Before the Great Depression, it was not considered to be the business of the federal government to try to get the economy out of a depression. But the Smoot-Hawley tariff — designed to save American jobs by restricting imports — was one of Hoover’s interventions, followed by even bigger interventions by FDR.
The rise in unemployment after the stock market crash of 1929 was a blip on the screen compared to the soaring unemployment rates reached later, after a series of government interventions.
For nearly three consecutive years, beginning in February 1932, the unemployment rate never fell below 20 percent for any month before January 1935, when it fell to 19.3 percent, according to the Vedder and Gallaway statistics.
In other words, the evidence suggests that it was not the “problem” of the financial crisis in 1929 that caused massive unemployment but politicians’ attempted “solutions.” Is that the history that we seem to be ready to repeat?
The stock market crash, which has been blamed for the widespread suffering during the Great Depression of the 1930s, created no unemployment rate that was even half of what was created in the wake of the government interventions of Hoover and FDR.
Politically, however, Franklin D. Roosevelt could not have been more successful. After all, he was the only President of the United States elected four times in a row. He was a master of political rhetoric.
If Barack Obama wants political success, following in the footsteps of FDR looks like the way to go. But people who are concerned about the economy need to take a closer look at history. We deserve something better than repeating the 1930s disasters.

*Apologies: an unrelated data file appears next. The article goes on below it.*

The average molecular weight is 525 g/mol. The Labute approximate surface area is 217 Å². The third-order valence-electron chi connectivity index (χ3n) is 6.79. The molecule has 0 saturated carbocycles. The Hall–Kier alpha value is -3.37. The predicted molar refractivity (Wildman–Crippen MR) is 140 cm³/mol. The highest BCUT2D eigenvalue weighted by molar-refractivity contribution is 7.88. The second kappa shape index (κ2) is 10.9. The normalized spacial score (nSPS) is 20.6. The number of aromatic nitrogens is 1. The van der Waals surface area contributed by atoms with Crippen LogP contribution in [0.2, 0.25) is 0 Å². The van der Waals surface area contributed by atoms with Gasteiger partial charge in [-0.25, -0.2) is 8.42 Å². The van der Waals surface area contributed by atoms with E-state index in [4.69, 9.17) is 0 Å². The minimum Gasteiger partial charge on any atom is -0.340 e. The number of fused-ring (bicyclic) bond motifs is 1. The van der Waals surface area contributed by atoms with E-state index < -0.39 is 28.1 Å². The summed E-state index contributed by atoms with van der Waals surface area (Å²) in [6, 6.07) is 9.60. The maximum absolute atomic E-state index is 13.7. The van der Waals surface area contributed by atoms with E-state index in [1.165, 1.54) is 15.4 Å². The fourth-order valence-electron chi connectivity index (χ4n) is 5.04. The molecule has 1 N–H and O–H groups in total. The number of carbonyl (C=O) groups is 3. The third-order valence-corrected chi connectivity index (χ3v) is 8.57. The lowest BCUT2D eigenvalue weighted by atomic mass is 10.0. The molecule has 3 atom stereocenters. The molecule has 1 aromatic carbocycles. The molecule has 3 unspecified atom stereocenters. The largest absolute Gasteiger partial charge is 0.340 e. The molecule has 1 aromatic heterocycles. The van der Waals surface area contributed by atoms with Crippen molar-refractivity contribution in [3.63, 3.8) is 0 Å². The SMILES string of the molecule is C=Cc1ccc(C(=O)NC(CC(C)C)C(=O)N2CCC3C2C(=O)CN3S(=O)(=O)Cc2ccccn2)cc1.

There is yet another factor that provides a parallel to what happened during the Great Depression. No matter how much worse things got after government intervention under Roosevelt’s New Deal policies, the party line was that he had to “do something” to get us out of the disaster created by the failure of the unregulated market and Hoover’s “do nothing” policies.
Today, increasing numbers of scholars recognize that FDR’s own policies were a further extension of interventions begun under Hoover. Moreover, the temporary rise in unemployment after the stock market crash was nowhere near the massive and long-lasting unemployment after government interventions.
Barack Obama already has his Herbert Hoover to blame for any and all disasters that his policies create: George W. Bush.
— Thomas Sowell is a senior fellow at the Hoover Institution.
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